A detective challenge for this wonderful community of experts: I am working on a science museum exhibit about the different ways animals can see light. I am trying to reverse engineer the incredible beam-splitting camera rig used in the production of David Attenborough's 'Life in Color' It seems like two Sony A7s at 90 degrees with a beam splitter that passes UV only and reflects full spectrum light. Sadly for this purpose, most modern lenses have uv-blocking coatings on many elements, making UV videography difficult.

  1. Is anyone able to recognize this lens pair? It looks like a older Nikkor prime lens, but I cannot tell more from this shot.
  2. Is anyone able to ascertain what the specs of the filter/beam splitter is? I assume it is UV-bandpass, but I am far from an expert.

two cameras at 90degrees to each other pointed at a piece of dark glass. Lens says Nikon and the aperture ring and autofocus switch are visible, as well as part of the dof window/focus guide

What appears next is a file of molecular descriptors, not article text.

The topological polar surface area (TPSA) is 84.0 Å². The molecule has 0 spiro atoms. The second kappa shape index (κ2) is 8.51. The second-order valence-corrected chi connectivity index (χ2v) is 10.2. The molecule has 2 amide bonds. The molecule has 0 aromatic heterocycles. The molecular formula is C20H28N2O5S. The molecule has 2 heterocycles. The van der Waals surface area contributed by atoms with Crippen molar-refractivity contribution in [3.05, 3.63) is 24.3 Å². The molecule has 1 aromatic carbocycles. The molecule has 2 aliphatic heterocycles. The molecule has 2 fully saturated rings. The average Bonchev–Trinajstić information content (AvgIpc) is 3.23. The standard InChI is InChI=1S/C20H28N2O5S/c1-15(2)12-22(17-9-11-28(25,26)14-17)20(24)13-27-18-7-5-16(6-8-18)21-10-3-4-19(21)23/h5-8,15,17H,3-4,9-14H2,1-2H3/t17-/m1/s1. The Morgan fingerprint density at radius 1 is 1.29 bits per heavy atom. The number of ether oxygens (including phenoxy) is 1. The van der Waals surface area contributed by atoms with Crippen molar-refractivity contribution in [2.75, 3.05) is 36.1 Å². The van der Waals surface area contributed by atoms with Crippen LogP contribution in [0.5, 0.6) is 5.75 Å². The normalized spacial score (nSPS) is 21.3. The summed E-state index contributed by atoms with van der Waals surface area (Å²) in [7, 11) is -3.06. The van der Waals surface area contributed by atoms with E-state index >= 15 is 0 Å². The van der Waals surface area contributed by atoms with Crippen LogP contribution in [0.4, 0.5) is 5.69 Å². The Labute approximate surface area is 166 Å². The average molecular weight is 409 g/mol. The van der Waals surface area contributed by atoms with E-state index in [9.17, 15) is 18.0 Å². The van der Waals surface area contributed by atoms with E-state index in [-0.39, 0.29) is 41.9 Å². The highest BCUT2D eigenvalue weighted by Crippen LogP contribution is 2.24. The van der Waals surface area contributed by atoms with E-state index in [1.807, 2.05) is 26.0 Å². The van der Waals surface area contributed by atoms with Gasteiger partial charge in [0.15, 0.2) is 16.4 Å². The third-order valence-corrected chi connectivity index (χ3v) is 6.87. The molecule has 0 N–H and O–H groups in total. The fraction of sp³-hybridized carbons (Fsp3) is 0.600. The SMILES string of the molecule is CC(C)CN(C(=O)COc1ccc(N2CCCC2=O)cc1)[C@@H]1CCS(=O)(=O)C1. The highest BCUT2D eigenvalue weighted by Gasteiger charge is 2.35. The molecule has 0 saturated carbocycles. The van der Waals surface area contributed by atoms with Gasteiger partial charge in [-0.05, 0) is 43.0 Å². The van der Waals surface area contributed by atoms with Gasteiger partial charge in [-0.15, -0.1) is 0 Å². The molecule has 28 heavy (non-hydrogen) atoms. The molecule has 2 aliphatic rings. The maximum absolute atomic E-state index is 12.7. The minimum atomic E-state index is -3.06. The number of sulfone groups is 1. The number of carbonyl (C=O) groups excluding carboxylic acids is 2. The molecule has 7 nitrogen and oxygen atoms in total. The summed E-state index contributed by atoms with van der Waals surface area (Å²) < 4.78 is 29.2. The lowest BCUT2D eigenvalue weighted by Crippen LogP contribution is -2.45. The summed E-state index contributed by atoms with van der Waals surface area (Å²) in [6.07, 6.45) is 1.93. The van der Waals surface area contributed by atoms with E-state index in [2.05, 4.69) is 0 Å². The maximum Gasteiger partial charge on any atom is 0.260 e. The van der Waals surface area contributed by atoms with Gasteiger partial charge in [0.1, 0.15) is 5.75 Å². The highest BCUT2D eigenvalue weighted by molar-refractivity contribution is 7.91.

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    \$\begingroup\$ I understood that cameras had UV filters over their sensors, but not that lens coatings had UV filtering properties. I mean, screw-on UV filters exist(ed) for a reason, right? \$\endgroup\$
    – osullic
    Aug 25 at 19:47
  • \$\begingroup\$ I have heard that uv-passing lenses are hard to find in modern times from talking to experts at lifepixel.com. There are special Quartz-glass lenses that pass UV well, but they are very costly. I am far from an expert, and I think it may depend on what type of UV one is trying to pass. I have also heard that UV filters do nothing on modern cameras. petapixel.com/2020/06/04/… \$\endgroup\$ Aug 25 at 20:07
  • \$\begingroup\$ UV is a pretty wide range of wavelengths. What portion of the UV part of the spectrum are you interested in capturing? \$\endgroup\$
    – Michael C
    Aug 28 at 4:11

1 Answer 1


What can be seen on the one on right looks exactly like a Nikon 60mm macro lens. If you can see the other side of the lens, it should say AF Micro Nikkor, 60mm. It dates from about 1989. There is a newer 60mm AF-S version available now.

  • \$\begingroup\$ Thank you very much! \$\endgroup\$ Aug 25 at 22:51

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